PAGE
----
The first thing you're going to want to do is wash these.  Sometimes they're coated with a waxy coating that you'll need a soft scrub brush to take off (I use an extra-soft toothbrush).  You also may like to have a lemon handy to keep the cut parts from browning, but it isn't absolutely necessary.  If you don't have one, no worries.

Be mindful of the thorns, take the artichoke from the stem, turn it upside down, and brush downward under running water.  We'll save rinsing the inside until after the petals have been trimmed.  

Once rinsed, pull the tiny petals at the very bottom off.  My mom pulls the entire bottom row of petals off after this step, but I don't find it necessary unless they're in bad condition.  Beginning on the bottom row of petals, take a pair of kitchen shears (or scissors), and snip the top third of the petal off.  Continue doing so until you are in the center of the artichoke and you just cannot pull any more petals apart.

Once trimmed, rinse the artichoke under running water, right side up.  Gently separate the petals so the water can rinse any trapped dirt.  Shake them over the sink to dry.  

Slice the stem off of the artichoke, as straightly as possible, so they can stand up in the plate without leaning over.  Place one of the two artichokes in a microwave-safe, shallow glass plate (I use a Pyrex pie plate).  

Using your fingers, gently pry a petal open, and stuff the opening with a pinch of duxelles.  Continue until all of the cut petals have been stuffed (except for the tightly-packed petals in the very middle; don't worry about those).  Repeat with the second artichoke.  If you have duxelles/breadcrumb mixture left over at this point, continue stuffing the petals until you don't have any more stuffing.  Place both artichokes in the dish, and pour   the water into the dish (NOT over the artichokes).  

Cover the dish with the cling film.  If you're using the bowl, put the dish into the microwave and then cover with the bowl.  Microwave on high power for 9 minutes in a 1000-watt microwave.  Let stand in the microwave for 5 minutes.  Wearing oven mitts, remove the plate from the microwave.  Keep the mitts on as you slice the cling film (which, by this time, looks vacuum-sealed).  Be careful: the hot steam trapped in the bowl can cause a nasty burn.  Using tongs, lift the artichokes to serving plates.  Serve these with melted butter on the side, if you wish.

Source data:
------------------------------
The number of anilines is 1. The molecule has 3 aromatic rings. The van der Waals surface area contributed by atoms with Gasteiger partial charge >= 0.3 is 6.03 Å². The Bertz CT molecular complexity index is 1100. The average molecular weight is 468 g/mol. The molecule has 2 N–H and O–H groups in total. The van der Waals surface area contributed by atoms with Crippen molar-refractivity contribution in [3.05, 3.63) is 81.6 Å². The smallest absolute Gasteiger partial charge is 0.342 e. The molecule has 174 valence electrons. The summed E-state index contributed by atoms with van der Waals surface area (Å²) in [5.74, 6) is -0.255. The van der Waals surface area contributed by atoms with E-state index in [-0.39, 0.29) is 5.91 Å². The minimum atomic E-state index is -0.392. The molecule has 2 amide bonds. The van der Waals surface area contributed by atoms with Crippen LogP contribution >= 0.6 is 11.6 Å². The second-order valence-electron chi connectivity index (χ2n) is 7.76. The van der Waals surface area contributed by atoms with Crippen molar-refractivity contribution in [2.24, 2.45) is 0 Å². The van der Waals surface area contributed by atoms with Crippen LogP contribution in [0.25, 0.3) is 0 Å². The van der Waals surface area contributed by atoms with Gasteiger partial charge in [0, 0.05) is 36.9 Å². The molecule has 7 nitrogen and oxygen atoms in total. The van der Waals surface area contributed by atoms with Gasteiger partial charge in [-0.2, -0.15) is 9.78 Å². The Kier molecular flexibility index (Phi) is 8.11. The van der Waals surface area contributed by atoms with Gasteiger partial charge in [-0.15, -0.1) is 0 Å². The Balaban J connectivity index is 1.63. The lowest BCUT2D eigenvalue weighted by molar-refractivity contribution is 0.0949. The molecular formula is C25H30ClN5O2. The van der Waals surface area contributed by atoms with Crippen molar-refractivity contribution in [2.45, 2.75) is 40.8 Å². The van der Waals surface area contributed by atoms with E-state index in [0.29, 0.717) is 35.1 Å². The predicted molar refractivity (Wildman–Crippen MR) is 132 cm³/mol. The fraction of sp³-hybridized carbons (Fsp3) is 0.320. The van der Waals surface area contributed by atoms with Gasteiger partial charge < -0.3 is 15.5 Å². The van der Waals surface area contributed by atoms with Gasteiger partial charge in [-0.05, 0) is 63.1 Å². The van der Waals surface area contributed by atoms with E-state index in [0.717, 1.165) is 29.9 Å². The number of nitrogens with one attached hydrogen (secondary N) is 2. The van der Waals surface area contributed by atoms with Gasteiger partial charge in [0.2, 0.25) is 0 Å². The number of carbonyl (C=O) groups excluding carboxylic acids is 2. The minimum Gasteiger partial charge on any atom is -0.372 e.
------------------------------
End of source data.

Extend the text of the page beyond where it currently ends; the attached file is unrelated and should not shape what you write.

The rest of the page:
If this is your first artichoke-eating experience, you'll want to peel the petals from the bottom, one at a time as you eat them.  The only edible portion of the artichoke is the tender bit at the bottom of the petal, where the petal was attached to the stem: 

You don't want to bite into the petal, as the outer part tends to be tough.  Put the bottom half of the petal in your mouth, and pull it out slowly; gently scraping the petal (and the duxelles) between your teeth.  The edible bit just comes right off of the petal.  The petals will have a larger edible bit as you approach the center.  As you get to the VERY middle, you're going to approach the fuzzy, inedible "choke".  Don't spazz and throw it away!  It is super easy to scrape the choke from the "heart" of the artichoke with a spoon.  Each little hair of the choke is attached to to the heart.  Just slide the edge of a spoon in there and scrape all of those fuzzies off.  You should now have the heart of the artichoke.  Dip it in butter... or of you're a gluttonous heathen, go get the remaining duxelles and pack it into the heart (it's okay, I won't tell).  

The "choke" attached to the artichoke heart

Wednesday, April 25, 2012

Fiery Cucumber Sandwiches

I don't know about you, but when it is hot out, I can't eat anything heavy.  Living in Florida, this leaves me craving food that fills you up, but doesn't make you feel like you have a lead balloon in your stomach.  If you like spicy food that makes your tongue tingle, give this a shot.  It is crispy, sweet, hot, and definitely addictive.

The bread you use for this is rather important.  You want to avoid a harder, chewy crusted bread, because when you bite into it, the cucumbers will slip out the other end.  A bread that is too soft can't support the moisture that the cucumbers produce, and will fall apart in a gummy mess.  Aim for bread rolls that are substantial, with a dense, drier crumb.  My supermarket bakery calls these Water Rolls, and they are somewhat like an Italian bread with a soft, chewy crust due to the egg wash that is applied.

Fiery Cucumber Sandwiches  (makes 2 small sandwiches)

1/3 English cucumber, peeled and sliced thinly (this is not an exact science)
thinly sliced onion, about a tablespoon per sandwich
2 tsp mayonnaise (real mayonnaise!), divided
2 tsp Thai sweet chili sauce, divided
1/2 tsp sriracha sauce, divided*
2 small rolls (hamburger roll sized)

Slice the rolls horizontally.  Spread the bottom of each roll with 1 tsp mayonnaise, and squirt about 1/4 tsp of sriracha sauce directly on the mayonnaise.  Spread evenly on top of the mayonnaise.  Spread half of the sweet chili sauce on the other half of the roll.  Divide cucumber slices and onion slices between the sandwiches.  Place the top of the roll on each sandwich, grab a napkin, and go to town.